How do you say, "This is the way we do it, and it's different from the way somebody else does it"? First, a key design principal for us is whatever we do, we do assuming it's a heterogeneous environment. So we have to support a heterogeneous environment. We're not a Microsoft that can make the assumption that all the applications are going to be Kerberos-based.
Second, the model to us is an end-to-end model. It's not merely about the extranet or about the enterprise or about the partner side. It's end to end, all the way from interactions with partners, interactions between users and extranet applications, interactions between users and enterprise applications.
A third issue is integration. A good way to think about it is, What do administrators deal with in managing this converged infrastructure? We think that giving them two different role models, two different delegated administration models, two different workflow models, two different auditing models is the wrong thing to do. All audit data goes to one place, and there's a single set of reports that people can run. The delegation model is the same whether you're a policy administrator or a user administrator. So provisioning, whether it's extranet user provisioning or enterprise provisioning, is the same workflow model.
Another really important point is the shift to service-oriented architecture. We started thinking about XML messaging and Web services security three and a half or four years ago. Through our partnerships, we are going to broaden our footprint in that area. The last point is scalability. We think in terms of tens of millions of users and hundreds of thousands of applications. We're not really worried about small companies here. This is about the needs of the Fortune 500 and the Global 2000.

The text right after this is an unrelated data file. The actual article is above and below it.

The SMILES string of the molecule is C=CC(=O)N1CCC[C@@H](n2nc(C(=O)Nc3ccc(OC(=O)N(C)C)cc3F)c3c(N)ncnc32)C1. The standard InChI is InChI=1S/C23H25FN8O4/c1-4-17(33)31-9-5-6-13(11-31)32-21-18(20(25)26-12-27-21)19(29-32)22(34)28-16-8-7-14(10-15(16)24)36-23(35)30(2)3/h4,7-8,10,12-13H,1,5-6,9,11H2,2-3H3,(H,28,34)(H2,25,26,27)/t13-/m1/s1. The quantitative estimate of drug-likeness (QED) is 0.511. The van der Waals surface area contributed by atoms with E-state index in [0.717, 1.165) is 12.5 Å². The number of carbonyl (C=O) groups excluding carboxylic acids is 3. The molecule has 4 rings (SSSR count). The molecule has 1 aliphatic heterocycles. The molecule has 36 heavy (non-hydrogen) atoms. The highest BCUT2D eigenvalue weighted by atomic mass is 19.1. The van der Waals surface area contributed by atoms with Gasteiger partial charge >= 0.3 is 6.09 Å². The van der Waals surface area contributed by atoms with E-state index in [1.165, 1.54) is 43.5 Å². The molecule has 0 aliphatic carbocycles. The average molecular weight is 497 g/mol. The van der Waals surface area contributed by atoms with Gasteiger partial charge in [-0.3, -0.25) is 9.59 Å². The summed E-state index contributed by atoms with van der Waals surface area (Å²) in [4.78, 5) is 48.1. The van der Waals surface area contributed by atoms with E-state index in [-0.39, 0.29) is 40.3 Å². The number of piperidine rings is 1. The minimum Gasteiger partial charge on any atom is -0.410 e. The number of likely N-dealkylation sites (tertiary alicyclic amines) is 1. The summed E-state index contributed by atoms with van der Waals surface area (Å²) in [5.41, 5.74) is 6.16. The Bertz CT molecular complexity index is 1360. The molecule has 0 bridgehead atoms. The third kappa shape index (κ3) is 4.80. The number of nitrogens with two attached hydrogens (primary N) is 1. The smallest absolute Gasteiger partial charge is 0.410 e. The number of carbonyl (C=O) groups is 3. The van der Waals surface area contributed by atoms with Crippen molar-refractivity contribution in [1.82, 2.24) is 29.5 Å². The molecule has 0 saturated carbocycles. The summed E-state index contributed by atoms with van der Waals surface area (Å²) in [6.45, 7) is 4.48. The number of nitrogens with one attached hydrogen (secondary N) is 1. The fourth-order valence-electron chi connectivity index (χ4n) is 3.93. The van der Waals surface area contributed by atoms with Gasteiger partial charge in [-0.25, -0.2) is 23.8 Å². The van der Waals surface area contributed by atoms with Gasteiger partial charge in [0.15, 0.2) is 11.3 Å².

Q: The conventional wisdom is that security is one of the biggest barriers to adoption of Web services. How do you specifically get over that barrier?
The challenge with Web services is that the standards are not in place yet. We've worked very diligently with other vendors to come up with SAML [Security Assertions Markup Language], and that's going to help us on the Web services side. But overall, there's a lot of potential standards battling for attention, and there's a lot political agendas in the mix. And without having standards in place, people are uncomfortable putting a Web services architecture in place that's based on one implementation or another.
Having said that, I think you can get started with what already has been standardized to some extent. So there's WS Security; there are companies coming up with WS Trust and WS Policy; and Sun has just announced something -- they're working with Fujitsu and a bunch of other companies on WS Reliability. All this will take time, but the basics are in place. WSDL, SOAP, UDDI, SAML -- you can get started, and I think a lot of people are starting to do that.
Overall, I think it will take a while before the standards come together and large companies feel comfortable committing to Web services.
Job Title: CTO
Accomplishments: More than 20 years of experience in network protocol development, directory services, network management and security. Prior to Netegrity, he led the development of Switchboard Inc.'s directory Web site. Before that, he was director of engineering at Banyan Systems Inc.